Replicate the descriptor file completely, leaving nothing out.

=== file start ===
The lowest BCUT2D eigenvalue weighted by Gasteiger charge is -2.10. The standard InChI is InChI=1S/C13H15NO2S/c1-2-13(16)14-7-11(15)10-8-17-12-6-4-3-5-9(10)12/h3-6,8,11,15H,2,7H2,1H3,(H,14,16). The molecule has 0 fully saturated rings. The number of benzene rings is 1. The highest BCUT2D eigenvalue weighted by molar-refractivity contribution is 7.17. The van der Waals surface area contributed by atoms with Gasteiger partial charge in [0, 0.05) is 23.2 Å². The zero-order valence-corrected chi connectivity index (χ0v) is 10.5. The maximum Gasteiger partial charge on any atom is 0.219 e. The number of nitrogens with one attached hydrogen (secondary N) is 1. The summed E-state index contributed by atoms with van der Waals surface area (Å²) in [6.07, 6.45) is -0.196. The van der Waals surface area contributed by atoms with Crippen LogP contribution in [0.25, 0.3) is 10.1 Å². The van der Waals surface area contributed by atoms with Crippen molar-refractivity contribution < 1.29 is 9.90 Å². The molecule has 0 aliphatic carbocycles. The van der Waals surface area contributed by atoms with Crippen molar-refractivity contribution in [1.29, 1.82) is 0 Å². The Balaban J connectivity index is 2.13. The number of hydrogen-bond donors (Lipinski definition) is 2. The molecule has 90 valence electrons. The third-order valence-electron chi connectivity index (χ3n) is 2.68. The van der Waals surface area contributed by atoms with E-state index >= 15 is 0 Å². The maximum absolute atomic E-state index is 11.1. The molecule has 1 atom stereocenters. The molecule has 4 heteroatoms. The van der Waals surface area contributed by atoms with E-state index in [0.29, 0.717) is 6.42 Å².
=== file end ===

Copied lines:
The lowest BCUT2D eigenvalue weighted by Gasteiger charge is -2.10. The standard InChI is InChI=1S/C13H15NO2S/c1-2-13(16)14-7-11(15)10-8-17-12-6-4-3-5-9(10)12/h3-6,8,11,15H,2,7H2,1H3,(H,14,16). The molecule has 0 fully saturated rings. The number of benzene rings is 1. The highest BCUT2D eigenvalue weighted by molar-refractivity contribution is 7.17. The van der Waals surface area contributed by atoms with Gasteiger partial charge in [0, 0.05) is 23.2 Å². The zero-order valence-corrected chi connectivity index (χ0v) is 10.5. The maximum Gasteiger partial charge on any atom is 0.219 e. The number of nitrogens with one attached hydrogen (secondary N) is 1. The summed E-state index contributed by atoms with van der Waals surface area (Å²) in [6.07, 6.45) is -0.196. The van der Waals surface area contributed by atoms with Crippen LogP contribution in [0.25, 0.3) is 10.1 Å². The van der Waals surface area contributed by atoms with Crippen molar-refractivity contribution < 1.29 is 9.90 Å². The molecule has 0 aliphatic carbocycles. The van der Waals surface area contributed by atoms with Crippen molar-refractivity contribution in [1.29, 1.82) is 0 Å². The Balaban J connectivity index is 2.13. The number of hydrogen-bond donors (Lipinski definition) is 2. The molecule has 90 valence electrons. The third-order valence-electron chi connectivity index (χ3n) is 2.68. The van der Waals surface area contributed by atoms with E-state index >= 15 is 0 Å². The maximum absolute atomic E-state index is 11.1. The molecule has 1 atom stereocenters. The molecule has 4 heteroatoms. The van der Waals surface area contributed by atoms with E-state index in [0.29, 0.717) is 6.42 Å².